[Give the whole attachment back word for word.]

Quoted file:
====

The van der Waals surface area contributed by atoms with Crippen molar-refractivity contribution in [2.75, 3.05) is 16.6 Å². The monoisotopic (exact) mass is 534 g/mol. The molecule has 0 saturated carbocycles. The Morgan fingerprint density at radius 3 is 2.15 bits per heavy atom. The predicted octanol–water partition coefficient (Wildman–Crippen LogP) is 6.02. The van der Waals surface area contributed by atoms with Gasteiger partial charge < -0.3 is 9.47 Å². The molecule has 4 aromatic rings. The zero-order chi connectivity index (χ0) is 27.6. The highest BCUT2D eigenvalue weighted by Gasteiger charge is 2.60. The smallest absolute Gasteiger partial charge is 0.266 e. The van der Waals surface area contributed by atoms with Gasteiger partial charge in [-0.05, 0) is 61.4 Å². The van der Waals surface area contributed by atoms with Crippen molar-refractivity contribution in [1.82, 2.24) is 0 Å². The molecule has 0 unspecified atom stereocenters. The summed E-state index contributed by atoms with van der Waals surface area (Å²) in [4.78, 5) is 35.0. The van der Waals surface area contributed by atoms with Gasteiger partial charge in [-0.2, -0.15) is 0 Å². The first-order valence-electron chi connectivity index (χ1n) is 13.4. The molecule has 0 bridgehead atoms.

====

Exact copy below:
The van der Waals surface area contributed by atoms with Crippen molar-refractivity contribution in [2.75, 3.05) is 16.6 Å². The monoisotopic (exact) mass is 534 g/mol. The molecule has 0 saturated carbocycles. The Morgan fingerprint density at radius 3 is 2.15 bits per heavy atom. The predicted octanol–water partition coefficient (Wildman–Crippen LogP) is 6.02. The van der Waals surface area contributed by atoms with Gasteiger partial charge < -0.3 is 9.47 Å². The molecule has 4 aromatic rings. The zero-order chi connectivity index (χ0) is 27.6. The highest BCUT2D eigenvalue weighted by Gasteiger charge is 2.60. The smallest absolute Gasteiger partial charge is 0.266 e. The van der Waals surface area contributed by atoms with Gasteiger partial charge in [-0.05, 0) is 61.4 Å². The van der Waals surface area contributed by atoms with Crippen molar-refractivity contribution in [1.82, 2.24) is 0 Å². The molecule has 0 unspecified atom stereocenters. The summed E-state index contributed by atoms with van der Waals surface area (Å²) in [4.78, 5) is 35.0. The van der Waals surface area contributed by atoms with Gasteiger partial charge in [-0.2, -0.15) is 0 Å². The first-order valence-electron chi connectivity index (χ1n) is 13.4. The molecule has 0 bridgehead atoms.